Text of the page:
3 Cups cubed whole wheat bread (crusts included)
2 Cups cubed Cornbread
1 – 1 ½ Cups vegetable broth
1/2 Cup chopped pecans or walnuts
NOTE: If you haven’t made the cornbread, you can use an additional 2 cups of whole wheat bread cubes. But believe me, you WANT to make the cornbread!
for the basting liquid
3 Tbsp sesame oil
2 Tsp shoyu
1) If you have a tofu press, allow each 18 Ounce cube of tofu to be pressed for at least 1 hour (If you don’t have a tofu press, skip to number 2).
2) In a small bowl, whisk together the tofu marinade ingredients (the sesame oil, shoyu, liquid smoke, Dijon mustard, and vegetable broth). Crumble both cubes of tofu into a large Tupperware container and drizzle with all of the tofu marinade. Toss the tofu if needed to evening distribute the marinade. Cover and let sit in the refrigerator for 1 hour.
3) Line a colander with cheesecloth or a clean dish towel and place it in your kitchen sink. Pack all of the crumbled tofu into the colander, fold the towel over the tofu and place something heavy on top of the towel (I used a small plate then put my mortar and pestle on top of it). Set aside for 45 minutes; on occasion, it’s good to press down on the heavy object above to tofu in order to coax more of the liquid from the tofu.
4) While the tofu drains, combine the onion, celery, and sesame oil in a large skillet. Sauté over medium heat for 3 to 4 minutes then add the herbs, salt, and pepper and sauté for 1 minute longer (or until the onions are translucent). If the pan becomes dry just add a little water.
5) Combine the sautéed onions & celery with the cubed breads (cornbread and wheat) along with just enough vegetable broth to moisten all of the bread. Stir in the nuts.
6) Preheat the oven to 400⁰ F.
7) Approach your tofu that is draining in the colander (this part is fun!). Remove the heavy objects and open up the towel. Use your hands to press the tofu onto the bottom and sides of the colander to create a hollow space for the filling. Pack the stuffing mixture firmly into the tofu shell.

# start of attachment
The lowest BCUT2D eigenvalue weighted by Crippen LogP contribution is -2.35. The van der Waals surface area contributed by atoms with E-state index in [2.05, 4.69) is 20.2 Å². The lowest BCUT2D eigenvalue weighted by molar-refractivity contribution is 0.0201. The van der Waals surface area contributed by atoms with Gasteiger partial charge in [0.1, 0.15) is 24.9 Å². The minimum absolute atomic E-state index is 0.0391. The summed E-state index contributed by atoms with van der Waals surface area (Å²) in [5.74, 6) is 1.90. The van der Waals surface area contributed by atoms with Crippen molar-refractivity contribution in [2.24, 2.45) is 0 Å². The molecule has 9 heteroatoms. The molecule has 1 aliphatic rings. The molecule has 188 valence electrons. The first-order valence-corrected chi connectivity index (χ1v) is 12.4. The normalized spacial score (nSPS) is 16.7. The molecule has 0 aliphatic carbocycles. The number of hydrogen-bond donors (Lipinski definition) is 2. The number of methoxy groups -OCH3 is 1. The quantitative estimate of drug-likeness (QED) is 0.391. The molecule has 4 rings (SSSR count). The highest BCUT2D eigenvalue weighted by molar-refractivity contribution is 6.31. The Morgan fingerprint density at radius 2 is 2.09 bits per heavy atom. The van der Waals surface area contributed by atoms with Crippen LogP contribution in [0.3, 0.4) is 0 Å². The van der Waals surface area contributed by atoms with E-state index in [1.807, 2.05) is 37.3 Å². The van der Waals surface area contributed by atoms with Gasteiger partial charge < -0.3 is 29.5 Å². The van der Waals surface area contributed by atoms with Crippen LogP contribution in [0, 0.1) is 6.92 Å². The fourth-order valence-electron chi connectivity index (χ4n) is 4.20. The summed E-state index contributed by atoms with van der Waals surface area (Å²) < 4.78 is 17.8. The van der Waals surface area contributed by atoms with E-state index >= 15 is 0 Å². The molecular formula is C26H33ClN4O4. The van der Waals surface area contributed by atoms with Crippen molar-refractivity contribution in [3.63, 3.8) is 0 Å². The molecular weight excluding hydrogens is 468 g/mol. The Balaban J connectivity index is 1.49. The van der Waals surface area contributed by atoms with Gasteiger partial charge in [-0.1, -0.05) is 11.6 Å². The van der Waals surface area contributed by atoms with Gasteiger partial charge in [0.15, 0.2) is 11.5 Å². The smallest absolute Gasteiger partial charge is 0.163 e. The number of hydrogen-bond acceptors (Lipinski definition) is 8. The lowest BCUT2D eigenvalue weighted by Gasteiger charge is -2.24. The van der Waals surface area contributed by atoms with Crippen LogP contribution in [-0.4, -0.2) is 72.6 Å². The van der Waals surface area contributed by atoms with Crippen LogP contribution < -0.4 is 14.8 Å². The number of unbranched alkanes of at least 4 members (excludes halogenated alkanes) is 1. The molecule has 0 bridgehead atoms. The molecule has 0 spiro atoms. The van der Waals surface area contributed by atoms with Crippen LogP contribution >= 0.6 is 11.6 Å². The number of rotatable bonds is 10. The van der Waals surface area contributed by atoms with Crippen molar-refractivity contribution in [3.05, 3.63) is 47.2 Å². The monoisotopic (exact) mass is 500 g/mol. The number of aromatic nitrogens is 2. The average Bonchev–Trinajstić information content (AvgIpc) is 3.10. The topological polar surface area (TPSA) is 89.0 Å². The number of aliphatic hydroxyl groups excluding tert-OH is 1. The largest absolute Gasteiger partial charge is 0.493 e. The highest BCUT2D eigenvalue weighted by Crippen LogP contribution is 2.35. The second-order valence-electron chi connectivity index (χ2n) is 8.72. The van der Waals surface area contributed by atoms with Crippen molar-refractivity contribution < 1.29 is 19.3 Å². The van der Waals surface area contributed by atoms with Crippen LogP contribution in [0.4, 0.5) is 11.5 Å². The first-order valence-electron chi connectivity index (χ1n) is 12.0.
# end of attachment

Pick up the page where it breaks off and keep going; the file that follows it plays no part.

8) Oil a pie tin and place it over the colander. Quickly invert the pie tin and the colander at the same time. Carefully lift off the colander and the cheesecloth to reveal your beautiful tofu dome.
9) Whisk together the basting ingredients (sesame oil and shoyu) then use a pastry brush to baste the entire tofu dome with the mixture. A NOTE from Alicia Silverstone: “If you need more basting liquid, add more oil and shoyu; just be careful not to use too much or the tofu can end up a little oily.”
10) Cover the tofu dome with foil and bake for about 1 1/2 hours. After 1 hour, remove the foil, and baste the dome again with the remaining basting liquid. Return the Thanksgiving Tofu to the oven for 20 to 30 minutes more, or until golden (careful; do not burn your tofu).
11) Use two large spatulas to transfer the tofu dome to a serving platter. If you’re intimidated by this task, simply cut into wedges within the pie tin and serve.
Suggest pairing with: mashed potatoes topped with vegetarian gravy (I loved Hain Pure Foods Vegetarian Chicken Flavored Gravy Mix found at Whole Foods). Pair with the other half of the cornbread recipe and some roasted kale.